Open from noon to 10 p.m., closed Tuesdays. [WORD ILLEGIBLE] parking. Accessible by wheelchairs; American Express.Reservations are necessary. Take-out orders and catering.

In a recently published guide to dining, the Arabians Nights Restaurant on Connecticut Avenue is listed as "inexpensive." To be sure, that kind of description is always relative - but when the relatives are kids, it's another story, herein related:

Why, you may immediately ask, would anyone take children to a place with a name like that?

The answer is that unless one knew from a Washingtonian that it's a local fixture offering food, not belly dancers, one might not try it. Just as curiously, it's housed on the ground floor of a terribly staid-looking apartment building.

Inside, except for tiled floors and strings of beads dropping down in the doorways to the rest rooms, the decor is hardly exotic. The view from our grilled window was the side of another apartment building.

The service was immediate, attentive and gracious toward our trio of minors - our son, 10, his friend, 11, and our daughter, 8. The menu, however, was not nearly so friendly when it comes to children capable of eating reasonably-sized portions. There is an option to share a plate for $1 extra for a child over 8, but both diners might leave hungry.

Otherwise, except for the special for this particular Saturday - lamb shank with rice at $4.85 - the complete diners (that's with a small iceberg lettuce-and tomato salad, with lemon oil dressing and a dessert selection were in the [WORD ILLEGIBLE] $7.35 - $7.95 range.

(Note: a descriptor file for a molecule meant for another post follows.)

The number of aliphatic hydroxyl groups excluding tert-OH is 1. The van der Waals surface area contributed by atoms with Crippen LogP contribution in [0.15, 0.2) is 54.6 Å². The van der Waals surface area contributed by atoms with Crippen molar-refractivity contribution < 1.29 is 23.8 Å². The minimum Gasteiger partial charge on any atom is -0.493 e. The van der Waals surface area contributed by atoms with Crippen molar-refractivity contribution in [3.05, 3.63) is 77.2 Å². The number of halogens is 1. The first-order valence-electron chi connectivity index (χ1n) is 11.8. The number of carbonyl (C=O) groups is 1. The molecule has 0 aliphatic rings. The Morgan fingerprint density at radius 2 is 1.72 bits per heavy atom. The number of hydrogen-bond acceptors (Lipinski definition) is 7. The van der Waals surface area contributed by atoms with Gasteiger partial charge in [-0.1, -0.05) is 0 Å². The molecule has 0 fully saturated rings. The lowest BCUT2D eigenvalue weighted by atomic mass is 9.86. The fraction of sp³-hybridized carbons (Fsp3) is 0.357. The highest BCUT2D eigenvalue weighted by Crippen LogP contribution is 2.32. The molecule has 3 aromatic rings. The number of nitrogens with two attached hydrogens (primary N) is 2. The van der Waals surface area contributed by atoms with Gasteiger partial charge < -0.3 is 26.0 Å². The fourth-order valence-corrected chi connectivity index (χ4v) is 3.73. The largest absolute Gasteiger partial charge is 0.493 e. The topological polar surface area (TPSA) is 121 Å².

If you can digest that, the remaining digestion is, pleasurable. While we were decimating a basket of Syrian bread (which, alas, came with margarine instead, of you know-what), the kids each selected the lamb shish kabab dineer at $7.55. That, accompanied by salad and a dune of rice, features chunks of superbly broiled lamb.

Though we never doubted the two boys' ability to make food disappear, even our daughter said she could have eaten more lamb. Meanwhile, my wife and I had decided to share an a la carte order of stuffed grape leaves, at $5.25, and one kibeh (ground lamb), also $3.25. The grape leaves were fine, but even to our untutored tastes in Arabic cuisine, the kibeh seemed dry.

Now before getting to the high point of this outing, here's a rundown of some of the other dishes, with a la carte and complete dinner prices:

Shish-kababulks will note that beef, too, can be speared here for $5.95 or $7.95. Stuffed squash with meat sauce, at $5.25 or $7.35, is called kusa. For the same prices there is stuffed cabbage, egg plant, chicken with wine and mushrooms or one-half chicken char-broiled. If curry's your flavor, there's jumbo shrimp or lamb or chicken, $7.50

Whatever main courses one elects dessert at the Arabian Nights is not to be skipped: From a tray of finky goodies, the kids' choices of [WORD ILLEGIBLE] and a walnut-and-honey combination - both homemade, we're told - [WORD ILLEGIBLE] shared.

For five of us with cokes, [WORD ILLEGIBLE] and Turkish coffees, the hill [WORD ILLEGIBLE] to $41.40 plus tip.